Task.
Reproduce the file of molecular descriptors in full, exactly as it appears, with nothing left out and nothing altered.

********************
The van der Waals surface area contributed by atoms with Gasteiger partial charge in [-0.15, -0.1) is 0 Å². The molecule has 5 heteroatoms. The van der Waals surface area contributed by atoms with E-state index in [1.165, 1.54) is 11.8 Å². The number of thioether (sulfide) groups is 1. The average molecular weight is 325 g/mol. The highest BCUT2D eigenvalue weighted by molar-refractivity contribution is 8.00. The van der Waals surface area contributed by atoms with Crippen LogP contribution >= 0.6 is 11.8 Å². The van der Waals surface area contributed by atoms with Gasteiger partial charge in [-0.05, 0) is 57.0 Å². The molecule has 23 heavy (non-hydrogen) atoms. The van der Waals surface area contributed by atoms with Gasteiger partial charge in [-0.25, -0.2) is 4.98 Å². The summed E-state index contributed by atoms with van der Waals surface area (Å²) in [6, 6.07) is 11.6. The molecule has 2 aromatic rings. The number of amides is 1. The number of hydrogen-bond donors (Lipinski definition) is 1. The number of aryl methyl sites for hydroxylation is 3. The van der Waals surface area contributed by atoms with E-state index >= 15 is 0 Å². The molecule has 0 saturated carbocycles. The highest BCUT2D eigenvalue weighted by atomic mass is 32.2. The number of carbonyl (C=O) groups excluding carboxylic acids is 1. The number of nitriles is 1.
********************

The van der Waals surface area contributed by atoms with Gasteiger partial charge in [-0.15, -0.1) is 0 Å². The molecule has 5 heteroatoms. The van der Waals surface area contributed by atoms with E-state index in [1.165, 1.54) is 11.8 Å². The number of thioether (sulfide) groups is 1. The average molecular weight is 325 g/mol. The highest BCUT2D eigenvalue weighted by molar-refractivity contribution is 8.00. The van der Waals surface area contributed by atoms with Crippen LogP contribution >= 0.6 is 11.8 Å². The van der Waals surface area contributed by atoms with Gasteiger partial charge in [-0.05, 0) is 57.0 Å². The molecule has 23 heavy (non-hydrogen) atoms. The van der Waals surface area contributed by atoms with Gasteiger partial charge in [-0.25, -0.2) is 4.98 Å². The summed E-state index contributed by atoms with van der Waals surface area (Å²) in [6, 6.07) is 11.6. The molecule has 2 aromatic rings. The number of amides is 1. The number of hydrogen-bond donors (Lipinski definition) is 1. The number of aryl methyl sites for hydroxylation is 3. The van der Waals surface area contributed by atoms with E-state index >= 15 is 0 Å². The molecule has 0 saturated carbocycles. The highest BCUT2D eigenvalue weighted by atomic mass is 32.2. The number of carbonyl (C=O) groups excluding carboxylic acids is 1. The number of nitriles is 1.